Find tour dates and live music events for all your favorite bands and artists in your city! Get concert tickets, news and more!

Steely Dan Co-Founder Walter Becker Dies

HONOLULU, Hawaii (CelebrityAccess) — Walter Becker, guitarist and founding member of the iconic jazz rock group Steely Dan, has died. He was 67.

A post on Becker's website confirmed his passing but offered no additional information, including a cause of death. However, fellow bandmate Donald Fagen disclosed at the beginning of August that Becker was unable to tour with the band due to health issues and stated that he had recently undergone a medical procedure.

Becker and Fagan met while attending Bard College in his home state of New York and the two began to collaborate together, most notably writing the score for Richard Pryor’s 1971 movie, 'You Gotta Walk It Like You Talk It Or You’ll Lose That Beat.'

The pair then transplanted to California, where they formed the nucleus of Steely Dan, with Becker on bass, Denny Dias, Jeff "Skunk" Baxter on guitar; Jim Hodder on drums and Donald Fagen on lead vocals and keyboards.

The group produced hits throughout the 1970s, with singles such as "Do It Again" and "Reelin' In the Years" finding top ten success on the charts. However, the band retired from touring by 1974, and parted company completely in 1981 after the release of the Grammy Award-winning album Gaucho was marked by legal controversy after the band's longtime label ABC Records, was acquired in 1979 by MCA, who blocked the band from releasing new music for 2 years.

Becker also suffered a personal setback after his girlfriend Karen Roberta Stanley died of a drug overdose in their Upper West Side apartment. Stanley's family sued Becker for wrongful death, and he settled out of court, but not before his reputation had been smeared in the tabloid press.

As well, Becker was seriously injured in a traffic accident, leaving him with limited mobility while he recovered. All of these factors contributed to Fagan and Becker's decision to dissolve Steely Dan.

After the band parted company, Becker took up the life of a yeoman farmer in Hawaii and then a record producer, with credits on albums from artists such as Rickie Lee Jones and China Crisis, who credited him as one of their original five members, as well as some of Fagan's solo work such as 1993's "Kamakiriad."

In 1993, Becker and Fagan re-launched Steely Dan, and resumed touring, scoring another major hit in 2000 with the release of "Two Against Nature." The album would go on to win four Grammy Awards, including Album of the Year.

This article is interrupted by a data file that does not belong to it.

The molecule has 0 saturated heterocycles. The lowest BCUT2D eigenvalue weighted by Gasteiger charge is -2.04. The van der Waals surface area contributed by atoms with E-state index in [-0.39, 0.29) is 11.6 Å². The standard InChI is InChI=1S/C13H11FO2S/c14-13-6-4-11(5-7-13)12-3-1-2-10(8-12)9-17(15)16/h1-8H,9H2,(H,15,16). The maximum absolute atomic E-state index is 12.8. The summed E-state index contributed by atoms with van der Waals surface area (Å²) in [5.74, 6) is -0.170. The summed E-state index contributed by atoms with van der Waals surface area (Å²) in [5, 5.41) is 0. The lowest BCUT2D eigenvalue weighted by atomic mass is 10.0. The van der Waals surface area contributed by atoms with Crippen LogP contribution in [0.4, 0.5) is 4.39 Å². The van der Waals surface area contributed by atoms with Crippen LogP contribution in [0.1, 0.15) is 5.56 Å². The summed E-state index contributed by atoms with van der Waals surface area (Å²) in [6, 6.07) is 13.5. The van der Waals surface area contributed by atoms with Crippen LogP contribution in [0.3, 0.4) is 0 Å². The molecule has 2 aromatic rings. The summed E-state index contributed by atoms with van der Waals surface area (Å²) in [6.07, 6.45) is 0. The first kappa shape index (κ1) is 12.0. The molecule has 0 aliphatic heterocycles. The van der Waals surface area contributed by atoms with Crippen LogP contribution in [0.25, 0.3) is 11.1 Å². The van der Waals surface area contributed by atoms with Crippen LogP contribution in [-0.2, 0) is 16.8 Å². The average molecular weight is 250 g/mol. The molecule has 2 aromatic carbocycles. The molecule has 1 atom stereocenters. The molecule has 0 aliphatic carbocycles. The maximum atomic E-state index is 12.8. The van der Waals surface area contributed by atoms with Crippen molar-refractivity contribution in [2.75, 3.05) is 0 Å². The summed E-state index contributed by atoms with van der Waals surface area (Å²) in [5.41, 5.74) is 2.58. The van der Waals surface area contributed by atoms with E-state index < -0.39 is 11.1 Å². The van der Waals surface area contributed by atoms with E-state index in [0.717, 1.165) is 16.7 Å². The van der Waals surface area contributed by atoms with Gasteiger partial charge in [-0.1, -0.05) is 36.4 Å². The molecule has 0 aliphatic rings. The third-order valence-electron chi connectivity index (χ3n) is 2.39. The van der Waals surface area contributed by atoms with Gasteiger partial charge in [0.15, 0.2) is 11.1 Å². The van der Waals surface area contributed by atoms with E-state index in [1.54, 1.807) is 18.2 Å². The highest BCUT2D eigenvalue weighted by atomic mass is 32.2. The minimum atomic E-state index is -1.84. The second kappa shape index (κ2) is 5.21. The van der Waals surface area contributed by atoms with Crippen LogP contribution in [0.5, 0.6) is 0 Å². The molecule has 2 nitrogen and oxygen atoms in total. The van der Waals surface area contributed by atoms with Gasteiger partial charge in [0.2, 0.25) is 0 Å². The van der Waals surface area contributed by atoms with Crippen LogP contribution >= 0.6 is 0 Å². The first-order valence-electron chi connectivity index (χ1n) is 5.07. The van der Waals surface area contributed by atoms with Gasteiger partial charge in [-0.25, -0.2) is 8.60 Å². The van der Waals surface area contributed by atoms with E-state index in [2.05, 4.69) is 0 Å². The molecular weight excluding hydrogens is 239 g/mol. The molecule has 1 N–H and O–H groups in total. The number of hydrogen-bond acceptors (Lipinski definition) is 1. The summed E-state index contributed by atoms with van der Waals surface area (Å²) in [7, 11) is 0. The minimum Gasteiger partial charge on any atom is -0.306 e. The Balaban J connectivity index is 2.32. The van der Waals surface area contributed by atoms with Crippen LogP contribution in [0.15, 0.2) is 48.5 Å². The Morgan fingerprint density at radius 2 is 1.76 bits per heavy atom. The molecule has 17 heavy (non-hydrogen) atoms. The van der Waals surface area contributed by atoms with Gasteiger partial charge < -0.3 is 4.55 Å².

The next year, Becker and Fagan were inducted into the Rock and Roll Hall of Fame, and also received Honorary Doctor of Music degrees from Berklee College of Music.

Becker also continued to work on his own projects, releasing "11 Tracks of Whack" (1994) and "Circus Money" (2008).

In recent years, Steely Dan continued to record and actively tour, often on the strength of their fan base and back catalog. Last year, they had an extended run at the Beacon Theater in New York, where the band focused on material from a specific album on each night of the run.

In a statement released on Sunday, following Becker's death, Fagan wrote:

Walter Becker was my friend, my writing partner and my bandmate since we met as students at Bard College in 1967. We started writing nutty little tunes on an upright piano in a small sitting room in the lobby of Ward Manor, a mouldering old mansion on the Hudson River that the college used as a dorm.

We liked a lot of the same things: jazz (from the twenties through the mid-sixties), W.C. Fields, the Marx Brothers, science fiction, Nabokov, Kurt Vonnegut, Thomas Berger, and Robert Altman films come to mind. Also soul music and Chicago blues.

Walter had a very rough childhood — I’ll spare you the details. Luckily, he was smart as a whip, an excellent guitarist and a great songwriter. He was cynical about human nature, including his own, and hysterically funny. Like a lot of kids from fractured families, he had the knack of creative mimicry, reading people’s hidden psychology and transforming what he saw into bubbly, incisive art. He used to write letters (never meant to be sent) in my wife Libby’s singular voice that made the three of us collapse with laughter.

His habits got the best of him by the end of the seventies, and we lost touch for a while. In the eighties, when I was putting together the NY Rock and Soul Review with Libby, we hooked up again, revived the Steely Dan concept and developed another terrific band.

I intend to keep the music we created together alive as long as I can with the Steely Dan band.

Donald Fagen